When the court should look over the shoulder of a decision-maker
23 November 2016
A quick follow-up ruling to the judgment of 2 November (here) in which the UK’s air pollution plans under EU and domestic laws were found wanting by the Administrative Court. The pollutant was nitrogen dioxide – a major product of vehicle exhaust fumes.
This Monday’s hearing was to decide precisely what the Government should be ordered to do in respect of the breach. The judgment was extempore, but the short reports available (e.g. here) suggest that the ruling is of some interest.
The parties had already agreed that it was unnecessary to quash the existing plan, which could remain in place until the following year whilst DEFRA prepared a new plan – presumably on the basis that a defective plan was better than no plan at all.
This week’s disputed issues related to timing for a new plan and whether and how the court could or should keep a watchful eye on Governmental progress.
The judge ordered that a draft modified Air Quality Plan should be produced on 24 April 2017 . The new plan should be published and sent to the European Commission by 31 July 2017. The UK remained in breach of Directive 2008/50 which had to be complied with as soon as possible. The Government had evidently argued for a longer period; the court thought that a shorter consultation period than was usually required was entirely justified in the circumstances. The production of a final report should be regarded as a priority for the government – the need was
As to oversight, the judge considered that the parties should be able to return to court if legal issues arose in the course of preparing the new plan – in legal speak, there should be ” liberty to apply”. However, this should not be extended too far. Such a liberty to apply could not enable fresh applications and fresh proceedings in a fresh claim.
The distinction here between existing proceedings and future ones is important. It is not necessarily easy to draw in practice, as can be seen from the cases referred to by the judge, in particular R. (Yousuf) v Secretary of State for Foreign and Commonwealth Affairs. In Yousuf, the Foreign Secretary had agreed to reconsider a passport application. The claimant wanted the proceedings to be stayed whilst this was done. Holman J disagreed. He held that it was wrong in principle that a public authority should have to reconsider a decision afresh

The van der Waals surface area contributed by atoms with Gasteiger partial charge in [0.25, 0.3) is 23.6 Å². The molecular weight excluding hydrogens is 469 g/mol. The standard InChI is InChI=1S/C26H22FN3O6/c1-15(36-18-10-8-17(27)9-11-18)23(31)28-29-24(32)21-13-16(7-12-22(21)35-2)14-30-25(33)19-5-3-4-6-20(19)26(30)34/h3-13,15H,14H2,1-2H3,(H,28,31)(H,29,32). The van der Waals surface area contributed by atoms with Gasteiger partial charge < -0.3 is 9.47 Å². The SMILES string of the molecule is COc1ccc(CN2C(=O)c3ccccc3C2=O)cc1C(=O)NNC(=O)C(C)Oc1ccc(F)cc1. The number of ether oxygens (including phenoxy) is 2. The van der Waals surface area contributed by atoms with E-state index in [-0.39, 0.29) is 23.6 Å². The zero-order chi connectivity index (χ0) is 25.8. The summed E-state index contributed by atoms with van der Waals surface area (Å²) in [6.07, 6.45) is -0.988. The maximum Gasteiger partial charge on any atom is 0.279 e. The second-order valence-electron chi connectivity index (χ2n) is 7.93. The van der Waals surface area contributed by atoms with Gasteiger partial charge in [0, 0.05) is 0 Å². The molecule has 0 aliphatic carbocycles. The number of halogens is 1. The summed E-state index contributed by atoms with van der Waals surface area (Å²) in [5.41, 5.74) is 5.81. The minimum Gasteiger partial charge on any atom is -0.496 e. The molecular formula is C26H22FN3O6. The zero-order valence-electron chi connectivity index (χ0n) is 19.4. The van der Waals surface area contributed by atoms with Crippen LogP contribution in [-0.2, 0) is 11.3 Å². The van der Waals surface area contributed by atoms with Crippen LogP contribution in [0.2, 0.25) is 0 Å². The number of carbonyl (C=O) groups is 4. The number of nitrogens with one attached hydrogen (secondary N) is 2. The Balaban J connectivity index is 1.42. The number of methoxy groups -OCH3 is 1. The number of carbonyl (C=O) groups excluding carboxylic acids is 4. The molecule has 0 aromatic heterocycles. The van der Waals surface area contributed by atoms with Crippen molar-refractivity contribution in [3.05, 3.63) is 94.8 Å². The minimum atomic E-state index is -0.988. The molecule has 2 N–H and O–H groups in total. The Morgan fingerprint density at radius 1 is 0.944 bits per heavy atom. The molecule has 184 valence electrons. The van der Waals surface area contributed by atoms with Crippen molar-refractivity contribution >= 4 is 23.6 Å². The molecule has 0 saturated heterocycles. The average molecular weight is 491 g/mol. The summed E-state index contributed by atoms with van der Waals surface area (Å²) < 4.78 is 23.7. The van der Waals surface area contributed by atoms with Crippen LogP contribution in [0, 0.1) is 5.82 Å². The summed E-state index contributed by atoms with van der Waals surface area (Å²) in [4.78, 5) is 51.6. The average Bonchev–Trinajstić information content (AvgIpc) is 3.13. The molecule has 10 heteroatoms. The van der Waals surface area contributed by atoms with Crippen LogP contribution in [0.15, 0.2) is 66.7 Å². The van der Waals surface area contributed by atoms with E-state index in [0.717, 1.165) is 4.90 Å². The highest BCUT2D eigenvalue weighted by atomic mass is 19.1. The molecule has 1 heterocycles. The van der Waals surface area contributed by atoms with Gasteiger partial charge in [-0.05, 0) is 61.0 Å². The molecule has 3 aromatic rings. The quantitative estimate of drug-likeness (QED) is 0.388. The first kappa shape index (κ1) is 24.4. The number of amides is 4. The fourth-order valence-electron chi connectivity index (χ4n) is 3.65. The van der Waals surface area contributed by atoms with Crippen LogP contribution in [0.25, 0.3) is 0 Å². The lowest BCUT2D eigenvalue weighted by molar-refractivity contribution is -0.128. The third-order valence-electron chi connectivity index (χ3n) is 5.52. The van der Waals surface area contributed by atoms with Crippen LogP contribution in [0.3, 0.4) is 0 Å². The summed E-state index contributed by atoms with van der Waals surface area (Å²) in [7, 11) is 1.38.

with the court looking over its shoulder. Judicial review did not exist to regulate or micromanage public authority decision-making. It existed to consider the lawfulness or rationality of a decision which had already been made.
On the facts of that case, the proceedings were not stayed. To do so, said the judge, would have risked blurring the important distinction in decision-making between public authorities and the court.
On our case, however, one can readily see why Garnham J thought that more was required. The UK had long been in breach of EU law and the impugned plan seemed to be the latest in a series of feet-dragging attempts to put off the evil day. A judge breathing down the neck of Government is exactly what the public interest required.
I dare say this will not be the last time the dispute comes before the court – most of the posts listed below concern earlier toings and froings of this litigation over the last 5 years. Reducing NOx emissions, though plainly in the public interest given their impact on people’s lives (literally – c.23,500 deaths a year), is far from straightforward to achieve, and requires some considerable political will.
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